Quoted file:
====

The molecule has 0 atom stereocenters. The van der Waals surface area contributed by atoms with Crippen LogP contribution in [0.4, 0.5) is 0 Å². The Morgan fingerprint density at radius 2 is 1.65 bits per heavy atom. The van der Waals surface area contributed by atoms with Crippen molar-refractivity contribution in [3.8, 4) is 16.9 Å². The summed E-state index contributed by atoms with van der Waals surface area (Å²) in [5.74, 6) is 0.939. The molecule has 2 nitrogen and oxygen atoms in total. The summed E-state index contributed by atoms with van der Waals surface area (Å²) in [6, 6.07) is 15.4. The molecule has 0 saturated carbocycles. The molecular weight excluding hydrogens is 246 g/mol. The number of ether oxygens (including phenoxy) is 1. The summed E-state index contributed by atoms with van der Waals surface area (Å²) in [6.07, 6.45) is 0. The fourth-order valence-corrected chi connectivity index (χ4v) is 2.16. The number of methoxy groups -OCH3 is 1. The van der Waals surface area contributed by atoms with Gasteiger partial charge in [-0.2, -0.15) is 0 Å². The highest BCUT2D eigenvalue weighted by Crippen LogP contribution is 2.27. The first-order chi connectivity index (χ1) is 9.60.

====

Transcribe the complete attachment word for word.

The molecule has 0 atom stereocenters. The van der Waals surface area contributed by atoms with Crippen LogP contribution in [0.4, 0.5) is 0 Å². The Morgan fingerprint density at radius 2 is 1.65 bits per heavy atom. The van der Waals surface area contributed by atoms with Crippen molar-refractivity contribution in [3.8, 4) is 16.9 Å². The summed E-state index contributed by atoms with van der Waals surface area (Å²) in [5.74, 6) is 0.939. The molecule has 2 nitrogen and oxygen atoms in total. The summed E-state index contributed by atoms with van der Waals surface area (Å²) in [6, 6.07) is 15.4. The molecule has 0 saturated carbocycles. The molecular weight excluding hydrogens is 246 g/mol. The number of ether oxygens (including phenoxy) is 1. The summed E-state index contributed by atoms with van der Waals surface area (Å²) in [6.07, 6.45) is 0. The fourth-order valence-corrected chi connectivity index (χ4v) is 2.16. The number of methoxy groups -OCH3 is 1. The van der Waals surface area contributed by atoms with Gasteiger partial charge in [-0.2, -0.15) is 0 Å². The highest BCUT2D eigenvalue weighted by Crippen LogP contribution is 2.27. The first-order chi connectivity index (χ1) is 9.60.